Yesterday’s collapse of the National Energy Board’s Energy East pipeline review was long overdue.
From most Indigenous Peoples’ perspective, the NEB pipeline review process (including Enbridge, Kinder Morgan and Energy East) has always represented the worst of all worlds: a fundamentally flawed process leading to a foregone conclusion.
Now is the time for a fresh start. Tweaking the NEB review process is not acceptable.
The reason behind the Energy East NEB panel’s resignation underscores the NEB’s inability to play a central role in fulfilling the Crown’s constitutional obligations to Indigenous Peoples.
The NEB’s Energy East panel was brought down because it engaged directly with company representatives outside of the public process. This created an apprehension of bias and a lack of impartiality.
But direct engagement between government representatives and Indigenous People is precisely what is required to fulfil the duty to consult and accommodate.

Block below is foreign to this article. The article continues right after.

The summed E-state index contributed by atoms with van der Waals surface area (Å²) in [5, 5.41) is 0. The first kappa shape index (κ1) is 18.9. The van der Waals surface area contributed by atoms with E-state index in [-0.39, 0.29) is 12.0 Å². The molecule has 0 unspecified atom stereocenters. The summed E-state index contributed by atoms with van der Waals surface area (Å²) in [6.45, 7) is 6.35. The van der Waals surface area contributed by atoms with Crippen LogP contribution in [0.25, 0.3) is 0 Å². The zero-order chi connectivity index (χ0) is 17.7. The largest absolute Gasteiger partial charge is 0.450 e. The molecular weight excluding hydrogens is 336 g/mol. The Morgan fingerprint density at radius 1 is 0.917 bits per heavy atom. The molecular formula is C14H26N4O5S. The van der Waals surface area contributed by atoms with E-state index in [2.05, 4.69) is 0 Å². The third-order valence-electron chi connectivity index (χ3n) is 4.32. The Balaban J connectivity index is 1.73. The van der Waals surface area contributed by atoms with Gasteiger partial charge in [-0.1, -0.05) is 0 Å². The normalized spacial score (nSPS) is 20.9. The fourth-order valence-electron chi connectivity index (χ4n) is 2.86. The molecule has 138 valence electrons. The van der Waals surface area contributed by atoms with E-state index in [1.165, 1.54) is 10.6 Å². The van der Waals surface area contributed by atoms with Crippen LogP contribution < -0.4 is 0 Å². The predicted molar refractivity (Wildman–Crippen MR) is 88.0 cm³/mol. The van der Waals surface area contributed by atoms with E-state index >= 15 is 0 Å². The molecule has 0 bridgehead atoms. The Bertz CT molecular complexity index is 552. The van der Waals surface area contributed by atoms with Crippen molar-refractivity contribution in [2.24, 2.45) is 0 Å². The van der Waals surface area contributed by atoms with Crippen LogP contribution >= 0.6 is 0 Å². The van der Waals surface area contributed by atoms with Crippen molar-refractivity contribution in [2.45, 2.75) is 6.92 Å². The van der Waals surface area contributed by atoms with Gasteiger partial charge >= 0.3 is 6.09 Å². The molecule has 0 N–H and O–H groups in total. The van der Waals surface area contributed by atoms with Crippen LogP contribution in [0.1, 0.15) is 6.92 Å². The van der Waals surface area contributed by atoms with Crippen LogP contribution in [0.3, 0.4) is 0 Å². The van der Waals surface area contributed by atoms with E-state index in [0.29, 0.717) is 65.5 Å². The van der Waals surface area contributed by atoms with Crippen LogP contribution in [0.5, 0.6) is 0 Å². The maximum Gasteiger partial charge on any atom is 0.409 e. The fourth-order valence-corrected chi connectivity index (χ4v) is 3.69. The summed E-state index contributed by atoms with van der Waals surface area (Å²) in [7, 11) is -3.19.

Making formal, court-like presentations and tendering evidence in public to a panel of silent suits is not consultation.
Consultation is iterative. It requires a dialogue. A process that denies these elements is beyond flawed—it is invidious. It creates resentment, distrust and frustration. It undermines and mocks the honour of the Crown.
The federal government must stop hiding behind the NEB and directly engage with Indigenous Peoples.
Bruce McIvor, lawyer and historian, is principal of First Peoples Law Corporation. He is also an Adjunct Professor at the University of British Columbia’s Allard School of Law where he teaches the constitutional law of Aboriginal and Treaty rights. Bruce is a proud Métis from the Red River in Manitoba. He holds a Ph.D. in Aboriginal and environmental history and is a Fulbright Scholar. A member of the bar in British Columbia and Ontario, Bruce is recognized nationally and internationally as a leading practitioner of Aboriginal law in Canada.
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